Outlet density: a new frontier for tobacco control

Authors


The current model of selling cigarettes in Canada and elsewhere was instituted before the health effects of smoking were well known. An anachronism much in need of reform, this model makes cigarettes readily available in the retail environment so that they can be bought with minimal expenditure of time or effort. Such a state of affairs is inadvisable for an addictive and lethal substance. This editorial argues for a fundamental reconfiguration of the tobacco retail environment, particularly regarding outlet density.

In the USA, the Institute of Medicine has recently made bold recommendations, calling for the development, implementation and evaluation of legal mechanisms for restructuring tobacco retail sales and restricting the number of tobacco outlets [1].

The connection between outlet density and public health can be garnered from alcohol policy [1,2]. Literature demonstrates that increased availability leads to increased consumption which leads in turn to increased problem rates [3]. For this reason, public health has advocated for the suppression of availability for disproportionately harmful things such as firearms [4–7] and enhancement of availability for disproportionately beneficial things such as fresh vegetables [8,9]. In some jurisdictions, alcohol availability theory has given rise to a population-level approach whereby taxes are high, outlet density is restricted and minimum age is enforced. Tobacco control already uses taxes and minimum age. The neglect of outlet density is not justified. There is inconsistency in public health messaging that combines warnings about the danger of smoking with tolerance of a retail environment that practically spews cigarettes out of every crevice.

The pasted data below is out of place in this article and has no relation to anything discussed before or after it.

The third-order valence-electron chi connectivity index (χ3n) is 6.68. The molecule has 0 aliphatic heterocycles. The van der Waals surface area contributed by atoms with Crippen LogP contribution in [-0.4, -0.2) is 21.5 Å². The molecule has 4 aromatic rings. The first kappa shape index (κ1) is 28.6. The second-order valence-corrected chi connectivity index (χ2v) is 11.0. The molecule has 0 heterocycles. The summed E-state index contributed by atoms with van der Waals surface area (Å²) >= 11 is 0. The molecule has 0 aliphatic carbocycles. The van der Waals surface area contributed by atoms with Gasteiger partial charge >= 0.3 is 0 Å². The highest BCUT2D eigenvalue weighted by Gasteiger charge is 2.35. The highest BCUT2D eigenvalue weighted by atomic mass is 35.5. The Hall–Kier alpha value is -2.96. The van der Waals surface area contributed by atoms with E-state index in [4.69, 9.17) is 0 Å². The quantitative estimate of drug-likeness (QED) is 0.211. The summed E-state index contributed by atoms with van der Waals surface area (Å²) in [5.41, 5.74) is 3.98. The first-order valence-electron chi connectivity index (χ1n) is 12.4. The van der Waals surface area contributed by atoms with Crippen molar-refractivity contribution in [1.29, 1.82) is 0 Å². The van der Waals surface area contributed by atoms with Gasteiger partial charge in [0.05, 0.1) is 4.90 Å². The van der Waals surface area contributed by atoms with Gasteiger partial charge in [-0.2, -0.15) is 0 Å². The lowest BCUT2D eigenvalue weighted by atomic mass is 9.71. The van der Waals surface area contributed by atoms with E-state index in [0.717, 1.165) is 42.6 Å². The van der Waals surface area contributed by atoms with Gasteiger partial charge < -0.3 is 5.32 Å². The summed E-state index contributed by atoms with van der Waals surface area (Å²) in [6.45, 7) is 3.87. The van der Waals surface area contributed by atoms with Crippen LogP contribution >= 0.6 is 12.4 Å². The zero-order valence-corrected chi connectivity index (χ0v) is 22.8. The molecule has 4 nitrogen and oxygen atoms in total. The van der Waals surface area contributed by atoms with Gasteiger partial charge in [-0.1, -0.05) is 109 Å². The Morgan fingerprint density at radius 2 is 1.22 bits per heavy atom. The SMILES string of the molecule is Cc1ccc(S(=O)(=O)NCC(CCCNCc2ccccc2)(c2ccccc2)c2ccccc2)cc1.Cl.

Public support exists for restricting the sale of tobacco. A 2006 representative survey (n = 976) showed that 30% of adults in Ontario, Canada did not want tobacco to be sold at all and 28% thought it should be sold in government-run stores in the way that alcohol is sold in Ontario [10]. In a national survey (n = 4048), one-third of Canadian smokers—especially young smokers—said if they had to travel further to buy cigarettes they would smoke less [11]. Studies on tobacco outlet density are not conclusive, but some show an association between greater density and higher smoking prevalence, economically disadvantaged neighborhoods [12–14] and increased youth smoking [15]. One study found that a greater number of tobacco outlets near schools was associated with an increased likelihood that underage smokers would buy their own cigarettes [16]. More research is needed to determine whether these associations are causal and, if so, in what direction. The relationship between outlet density and tobacco-related disease and death also requires further examination.